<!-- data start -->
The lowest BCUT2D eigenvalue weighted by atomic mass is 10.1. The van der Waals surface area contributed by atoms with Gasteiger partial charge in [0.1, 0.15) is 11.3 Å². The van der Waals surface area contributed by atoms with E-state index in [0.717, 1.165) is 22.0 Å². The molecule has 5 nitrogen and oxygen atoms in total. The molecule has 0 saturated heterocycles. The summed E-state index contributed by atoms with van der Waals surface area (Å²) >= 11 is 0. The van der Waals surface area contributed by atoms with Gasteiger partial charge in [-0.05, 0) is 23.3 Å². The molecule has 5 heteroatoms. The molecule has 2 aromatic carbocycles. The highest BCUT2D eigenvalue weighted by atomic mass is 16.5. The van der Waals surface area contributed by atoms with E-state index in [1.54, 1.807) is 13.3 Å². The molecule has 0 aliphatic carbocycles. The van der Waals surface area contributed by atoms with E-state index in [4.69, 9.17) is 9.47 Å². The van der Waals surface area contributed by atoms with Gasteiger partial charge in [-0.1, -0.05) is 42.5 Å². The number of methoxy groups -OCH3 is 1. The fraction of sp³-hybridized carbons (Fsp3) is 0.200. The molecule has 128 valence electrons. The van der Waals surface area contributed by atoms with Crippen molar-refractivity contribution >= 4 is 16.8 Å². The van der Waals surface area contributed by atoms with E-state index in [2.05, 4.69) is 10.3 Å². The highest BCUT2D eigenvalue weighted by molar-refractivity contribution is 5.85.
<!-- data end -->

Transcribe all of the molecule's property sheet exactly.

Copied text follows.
The lowest BCUT2D eigenvalue weighted by atomic mass is 10.1. The van der Waals surface area contributed by atoms with Gasteiger partial charge in [0.1, 0.15) is 11.3 Å². The van der Waals surface area contributed by atoms with E-state index in [0.717, 1.165) is 22.0 Å². The molecule has 5 nitrogen and oxygen atoms in total. The molecule has 0 saturated heterocycles. The summed E-state index contributed by atoms with van der Waals surface area (Å²) >= 11 is 0. The van der Waals surface area contributed by atoms with Gasteiger partial charge in [-0.05, 0) is 23.3 Å². The molecule has 5 heteroatoms. The molecule has 2 aromatic carbocycles. The highest BCUT2D eigenvalue weighted by atomic mass is 16.5. The van der Waals surface area contributed by atoms with E-state index in [1.54, 1.807) is 13.3 Å². The molecule has 0 aliphatic carbocycles. The van der Waals surface area contributed by atoms with E-state index in [4.69, 9.17) is 9.47 Å². The van der Waals surface area contributed by atoms with Gasteiger partial charge in [-0.1, -0.05) is 42.5 Å². The number of methoxy groups -OCH3 is 1. The fraction of sp³-hybridized carbons (Fsp3) is 0.200. The molecule has 128 valence electrons. The van der Waals surface area contributed by atoms with Crippen molar-refractivity contribution >= 4 is 16.8 Å². The van der Waals surface area contributed by atoms with E-state index in [2.05, 4.69) is 10.3 Å². The highest BCUT2D eigenvalue weighted by molar-refractivity contribution is 5.85.